So what did Jesus really look like? The Bible is a bit sketchy about his personal appearance, but being a Levantine Jew he wouldn’t have looked like the Nordic hippie we’re familiar with in the West. He probably looked a bit more like this picture above, which is in the 16th century church of Ura Kidane Mihret on Lake Tana, Ethiopia. Brown skin, dark eyes and hair. . .this is what most people in ancient Judea looked like.

Ethiopia became Christian in the 4th century, and is the second oldest Christian nation after Armenia. The Ethiopian Orthodox Church has built incredible houses of worship all over the country, including the famous rock-hewn churches of Lalibela, stone buildings dug out of the bedrock.

For more on the fascinating culture that produced this image, check out my series on travel in Ethiopia.

American-Muslim group urges Palestinians to visit Holocaust Museum

The Islamic Society of North America is defying Hamas and urging Palestinian youths to visit the U.S. Holocaust Memorial Museum in Washington, D.C., the Jewish news service JTA reports.

A group of A-students from the Gaza Strip are to visit the nation’s capital on a UN-sponsored educational visit. Their tour is to include the Holocaust Museum, but Hamas, which runs the Palestinian Authority, has criticized the plan. A Hamas spokesman says Palestinian children suffer enough persecution and can’t deal with learning about other people’s suffering.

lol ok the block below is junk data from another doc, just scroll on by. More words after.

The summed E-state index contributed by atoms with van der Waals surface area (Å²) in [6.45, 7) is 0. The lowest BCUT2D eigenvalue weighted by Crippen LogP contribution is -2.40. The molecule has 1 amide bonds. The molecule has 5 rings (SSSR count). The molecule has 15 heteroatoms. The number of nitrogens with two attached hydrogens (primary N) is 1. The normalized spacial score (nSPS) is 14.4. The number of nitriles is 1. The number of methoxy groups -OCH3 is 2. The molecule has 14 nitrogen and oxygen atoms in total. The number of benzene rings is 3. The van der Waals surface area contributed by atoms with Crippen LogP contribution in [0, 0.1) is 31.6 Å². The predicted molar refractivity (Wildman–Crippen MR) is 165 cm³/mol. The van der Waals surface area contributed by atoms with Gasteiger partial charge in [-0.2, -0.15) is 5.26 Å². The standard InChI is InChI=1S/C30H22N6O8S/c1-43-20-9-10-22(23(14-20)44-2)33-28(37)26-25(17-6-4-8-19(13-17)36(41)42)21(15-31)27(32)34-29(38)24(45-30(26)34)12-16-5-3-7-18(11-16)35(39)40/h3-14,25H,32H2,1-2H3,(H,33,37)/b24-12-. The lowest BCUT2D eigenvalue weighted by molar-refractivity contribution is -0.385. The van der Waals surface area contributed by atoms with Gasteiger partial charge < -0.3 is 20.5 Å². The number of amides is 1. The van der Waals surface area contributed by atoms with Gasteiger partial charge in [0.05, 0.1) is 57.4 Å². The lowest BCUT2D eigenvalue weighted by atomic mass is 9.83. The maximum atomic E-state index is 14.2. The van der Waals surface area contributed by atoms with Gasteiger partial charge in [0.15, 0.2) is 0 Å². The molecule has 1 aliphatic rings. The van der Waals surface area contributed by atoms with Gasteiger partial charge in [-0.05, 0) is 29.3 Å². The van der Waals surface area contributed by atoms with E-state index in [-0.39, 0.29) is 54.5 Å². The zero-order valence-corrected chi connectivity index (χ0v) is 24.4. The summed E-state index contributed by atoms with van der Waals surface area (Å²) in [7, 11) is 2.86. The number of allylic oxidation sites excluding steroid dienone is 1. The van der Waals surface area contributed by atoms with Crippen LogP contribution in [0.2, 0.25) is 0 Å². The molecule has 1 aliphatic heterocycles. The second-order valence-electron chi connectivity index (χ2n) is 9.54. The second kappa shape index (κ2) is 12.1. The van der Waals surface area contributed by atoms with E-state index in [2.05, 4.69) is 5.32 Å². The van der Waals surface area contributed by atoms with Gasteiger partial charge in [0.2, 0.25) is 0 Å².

That prompted the Islamic Society of North America to make a public statement endorsing the plan, saying they’ve taken Muslims there before and that it has had a positive effect on Muslim-Jewish relations.

I’ve never seen this museum, but I have been to the Holocaust Museum in Jerusalem. Although I went nearly twenty years ago, I have a very clear memory of speaking to a German student who I met there. Her reason for going? “I feel it’s my responsibility as a German.” She became a friend, and although she often criticizes Israel’s policies, she’s fully aware of what happened in the biggest crime of the twentieth century.

Who knows? Perhaps this will encourage Jewish-American children to visit Palestinian high schools, or Iranian and American kids to set up an exchange program, or North and South Korea to create a communal youth group.

Hmmm. . .is that too much to hope for this holiday season?

[Image courtesy user AgnosticPreachersKid via Wikimedia Commons]

Archaeologists discover Roman swimming pool in Jerusalem

Roman soldiers liked a good swim, especially after a hard day’s work suppressing rebellions.